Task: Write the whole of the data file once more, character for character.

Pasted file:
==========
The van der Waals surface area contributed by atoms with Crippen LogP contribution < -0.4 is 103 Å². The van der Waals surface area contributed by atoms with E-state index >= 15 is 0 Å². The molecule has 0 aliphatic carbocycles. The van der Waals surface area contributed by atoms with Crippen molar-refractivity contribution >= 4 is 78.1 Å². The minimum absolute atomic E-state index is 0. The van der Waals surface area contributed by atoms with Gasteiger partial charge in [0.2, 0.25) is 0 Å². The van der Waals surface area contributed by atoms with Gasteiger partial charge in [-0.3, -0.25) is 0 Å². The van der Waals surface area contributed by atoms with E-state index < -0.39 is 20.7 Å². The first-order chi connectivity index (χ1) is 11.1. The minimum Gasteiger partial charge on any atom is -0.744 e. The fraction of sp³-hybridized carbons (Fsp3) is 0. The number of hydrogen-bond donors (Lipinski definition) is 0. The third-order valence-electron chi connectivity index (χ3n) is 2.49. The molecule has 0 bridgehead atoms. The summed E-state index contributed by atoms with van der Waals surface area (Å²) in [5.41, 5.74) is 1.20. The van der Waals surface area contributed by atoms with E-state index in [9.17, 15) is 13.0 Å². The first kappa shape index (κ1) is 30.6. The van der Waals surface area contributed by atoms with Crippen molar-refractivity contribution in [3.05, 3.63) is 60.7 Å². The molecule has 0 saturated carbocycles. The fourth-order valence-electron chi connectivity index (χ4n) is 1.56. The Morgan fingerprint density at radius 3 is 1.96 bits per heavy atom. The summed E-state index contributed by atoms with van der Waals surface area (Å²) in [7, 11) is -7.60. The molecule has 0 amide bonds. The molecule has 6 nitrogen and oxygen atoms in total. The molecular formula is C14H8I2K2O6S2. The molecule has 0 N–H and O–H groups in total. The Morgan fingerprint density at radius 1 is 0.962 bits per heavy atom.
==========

The van der Waals surface area contributed by atoms with Crippen LogP contribution < -0.4 is 103 Å². The van der Waals surface area contributed by atoms with E-state index >= 15 is 0 Å². The molecule has 0 aliphatic carbocycles. The van der Waals surface area contributed by atoms with Crippen molar-refractivity contribution >= 4 is 78.1 Å². The minimum absolute atomic E-state index is 0. The van der Waals surface area contributed by atoms with Gasteiger partial charge in [0.2, 0.25) is 0 Å². The van der Waals surface area contributed by atoms with Gasteiger partial charge in [-0.3, -0.25) is 0 Å². The van der Waals surface area contributed by atoms with E-state index < -0.39 is 20.7 Å². The first-order chi connectivity index (χ1) is 11.1. The minimum Gasteiger partial charge on any atom is -0.744 e. The fraction of sp³-hybridized carbons (Fsp3) is 0. The number of hydrogen-bond donors (Lipinski definition) is 0. The third-order valence-electron chi connectivity index (χ3n) is 2.49. The molecule has 0 bridgehead atoms. The summed E-state index contributed by atoms with van der Waals surface area (Å²) in [5.41, 5.74) is 1.20. The van der Waals surface area contributed by atoms with E-state index in [9.17, 15) is 13.0 Å². The first kappa shape index (κ1) is 30.6. The van der Waals surface area contributed by atoms with Crippen molar-refractivity contribution in [3.05, 3.63) is 60.7 Å². The molecule has 0 saturated carbocycles. The fourth-order valence-electron chi connectivity index (χ4n) is 1.56. The Morgan fingerprint density at radius 3 is 1.96 bits per heavy atom. The summed E-state index contributed by atoms with van der Waals surface area (Å²) in [7, 11) is -7.60. The molecule has 0 amide bonds. The molecule has 6 nitrogen and oxygen atoms in total. The molecular formula is C14H8I2K2O6S2. The molecule has 0 N–H and O–H groups in total. The Morgan fingerprint density at radius 1 is 0.962 bits per heavy atom.